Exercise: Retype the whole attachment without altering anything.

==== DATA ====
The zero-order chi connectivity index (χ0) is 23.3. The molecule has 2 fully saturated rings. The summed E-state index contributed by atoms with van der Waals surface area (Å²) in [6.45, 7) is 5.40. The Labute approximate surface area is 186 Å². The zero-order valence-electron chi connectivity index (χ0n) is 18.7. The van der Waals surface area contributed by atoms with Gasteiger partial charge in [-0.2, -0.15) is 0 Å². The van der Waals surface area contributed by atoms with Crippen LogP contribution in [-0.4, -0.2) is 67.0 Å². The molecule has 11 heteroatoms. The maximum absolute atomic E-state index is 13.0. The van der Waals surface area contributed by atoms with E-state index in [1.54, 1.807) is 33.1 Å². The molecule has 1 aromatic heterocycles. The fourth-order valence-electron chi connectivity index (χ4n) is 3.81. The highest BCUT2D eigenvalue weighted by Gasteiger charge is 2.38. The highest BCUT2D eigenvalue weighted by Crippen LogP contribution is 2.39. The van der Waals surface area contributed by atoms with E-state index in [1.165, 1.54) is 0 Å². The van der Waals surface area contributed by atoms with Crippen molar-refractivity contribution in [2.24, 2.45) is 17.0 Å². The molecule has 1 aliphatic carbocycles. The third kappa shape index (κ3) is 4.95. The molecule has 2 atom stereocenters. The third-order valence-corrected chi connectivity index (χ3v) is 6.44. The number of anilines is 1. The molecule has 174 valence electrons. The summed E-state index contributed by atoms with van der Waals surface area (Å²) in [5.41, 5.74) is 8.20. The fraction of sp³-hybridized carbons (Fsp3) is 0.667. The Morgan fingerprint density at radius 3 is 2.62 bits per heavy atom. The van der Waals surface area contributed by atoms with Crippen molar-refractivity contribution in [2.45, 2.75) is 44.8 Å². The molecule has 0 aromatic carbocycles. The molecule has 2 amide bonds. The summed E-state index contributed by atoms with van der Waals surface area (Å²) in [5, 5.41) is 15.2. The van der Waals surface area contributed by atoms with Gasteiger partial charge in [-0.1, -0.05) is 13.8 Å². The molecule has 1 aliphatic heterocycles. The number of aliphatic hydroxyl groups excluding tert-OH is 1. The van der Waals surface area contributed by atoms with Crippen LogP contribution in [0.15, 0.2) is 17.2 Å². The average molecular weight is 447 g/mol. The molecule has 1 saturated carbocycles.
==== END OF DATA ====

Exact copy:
The zero-order chi connectivity index (χ0) is 23.3. The molecule has 2 fully saturated rings. The summed E-state index contributed by atoms with van der Waals surface area (Å²) in [6.45, 7) is 5.40. The Labute approximate surface area is 186 Å². The zero-order valence-electron chi connectivity index (χ0n) is 18.7. The van der Waals surface area contributed by atoms with Gasteiger partial charge in [-0.2, -0.15) is 0 Å². The van der Waals surface area contributed by atoms with Crippen LogP contribution in [-0.4, -0.2) is 67.0 Å². The molecule has 11 heteroatoms. The maximum absolute atomic E-state index is 13.0. The van der Waals surface area contributed by atoms with E-state index in [1.54, 1.807) is 33.1 Å². The molecule has 1 aromatic heterocycles. The fourth-order valence-electron chi connectivity index (χ4n) is 3.81. The highest BCUT2D eigenvalue weighted by Gasteiger charge is 2.38. The highest BCUT2D eigenvalue weighted by Crippen LogP contribution is 2.39. The van der Waals surface area contributed by atoms with E-state index in [1.165, 1.54) is 0 Å². The van der Waals surface area contributed by atoms with Crippen molar-refractivity contribution in [2.24, 2.45) is 17.0 Å². The molecule has 1 aliphatic carbocycles. The third kappa shape index (κ3) is 4.95. The molecule has 2 atom stereocenters. The third-order valence-corrected chi connectivity index (χ3v) is 6.44. The number of anilines is 1. The molecule has 174 valence electrons. The summed E-state index contributed by atoms with van der Waals surface area (Å²) in [5.41, 5.74) is 8.20. The fraction of sp³-hybridized carbons (Fsp3) is 0.667. The Morgan fingerprint density at radius 3 is 2.62 bits per heavy atom. The van der Waals surface area contributed by atoms with Crippen molar-refractivity contribution in [2.45, 2.75) is 44.8 Å². The molecule has 0 aromatic carbocycles. The molecule has 2 amide bonds. The summed E-state index contributed by atoms with van der Waals surface area (Å²) in [5, 5.41) is 15.2. The van der Waals surface area contributed by atoms with Gasteiger partial charge in [-0.1, -0.05) is 13.8 Å². The molecule has 1 aliphatic heterocycles. The number of aliphatic hydroxyl groups excluding tert-OH is 1. The van der Waals surface area contributed by atoms with Crippen LogP contribution in [0.15, 0.2) is 17.2 Å². The average molecular weight is 447 g/mol. The molecule has 1 saturated carbocycles.